Red Rooster isn’t just selling chicken – it’s also selling safe delivery.
Red Rooster/Screenshot

Selling panic

When does tapping into coronavirus fears become ethically challenged?

Bupa tried to promote its health insurance alongside advice on the importance of being prepared. But using the image of an empty shelf (and the contentious issue of toilet paper) during the pandemic is taking advantage of fear. Paralleling shortages in essential products to health insurance policies is merely creating unnecessary panic-buying among those who don’t or can’t afford private insurance.

Whether or not you have private health insurance during the pandemic is irrelevant as doctors, not insurers, determine treatment.

Tapping into panic to sell at a time when everyone feels vulnerable is unconscionable. Especially when the company sells items of need that aren’t part of their regular inventory. Fashion brands under the Mosaic parent company have crossed that line with marketing for hand sanitisers. Not only is this opportunistic profiteering, a pre-order doesn’t guarantee customers will receive the items any time soon.

Brands like Katies are selling hand sanitiser for ‘pre-order’ – but when will consumers get their deliveries?
Screenshot/Katies

Online wine retailer Winetime.co.nz sneakily tried to pass off an advertisement that resembled the official New Zealand government’s public service announcement. The social media ad was accused of taking advantage of the COVID-19 branding to promote the retailer’s products.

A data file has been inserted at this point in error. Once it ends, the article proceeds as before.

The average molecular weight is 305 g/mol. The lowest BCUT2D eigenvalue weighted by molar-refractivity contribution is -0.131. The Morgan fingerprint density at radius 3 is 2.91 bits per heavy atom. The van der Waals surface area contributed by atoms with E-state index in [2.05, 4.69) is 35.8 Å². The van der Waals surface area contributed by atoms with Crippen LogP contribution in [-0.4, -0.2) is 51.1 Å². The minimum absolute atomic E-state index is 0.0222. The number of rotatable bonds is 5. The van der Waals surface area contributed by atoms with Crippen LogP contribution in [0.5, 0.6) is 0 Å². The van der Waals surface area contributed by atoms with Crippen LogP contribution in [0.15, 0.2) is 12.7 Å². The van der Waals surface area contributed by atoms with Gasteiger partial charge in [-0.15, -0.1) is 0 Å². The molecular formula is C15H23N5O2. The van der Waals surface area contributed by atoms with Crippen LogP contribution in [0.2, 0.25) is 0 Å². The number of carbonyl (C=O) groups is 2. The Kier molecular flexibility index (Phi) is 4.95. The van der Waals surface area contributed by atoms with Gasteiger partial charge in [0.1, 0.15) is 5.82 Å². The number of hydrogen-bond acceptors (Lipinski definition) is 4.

Winetime.co.nz has been criticised for using advertising that looks like government health alerts.
New Zealand Government/Winetimes

‘We live in a society’

Brands’ key responsibility here is to keep supplying what consumers want in a moral, conscientious and transparent manner. And as much as it is important for businesses to stay afloat, it is also critical for consumers to not succumb to unethical and false advertising.

As frozen meat brand Steak-umm said eloquently via its Twitter account, “we live in a society so please make informed decisions to the best of your ability and don’t let anecdotes dictate your worldview”.

Beware of advertising that taps into current fears and uncertainty. Scrutinise claims. If in doubt, discuss with family and friends.

The days of “what you see is what you get” have passed. It is now time for us to change the way we look at advertising.The Conversation

Kelly Choong, Lecturer in Creative Advertising, University of the Sunshine Coast

This article is republished from The Conversation under a Creative Commons license. Read the original article.

Shoving a sock in it is not the answer. Have advertisers called time on Alan Jones?



More than 50 advertisers have so far withdrawn from Alan Jones’ 2GB radio show, buoyed by social media campaigns naming and shaming those who remain.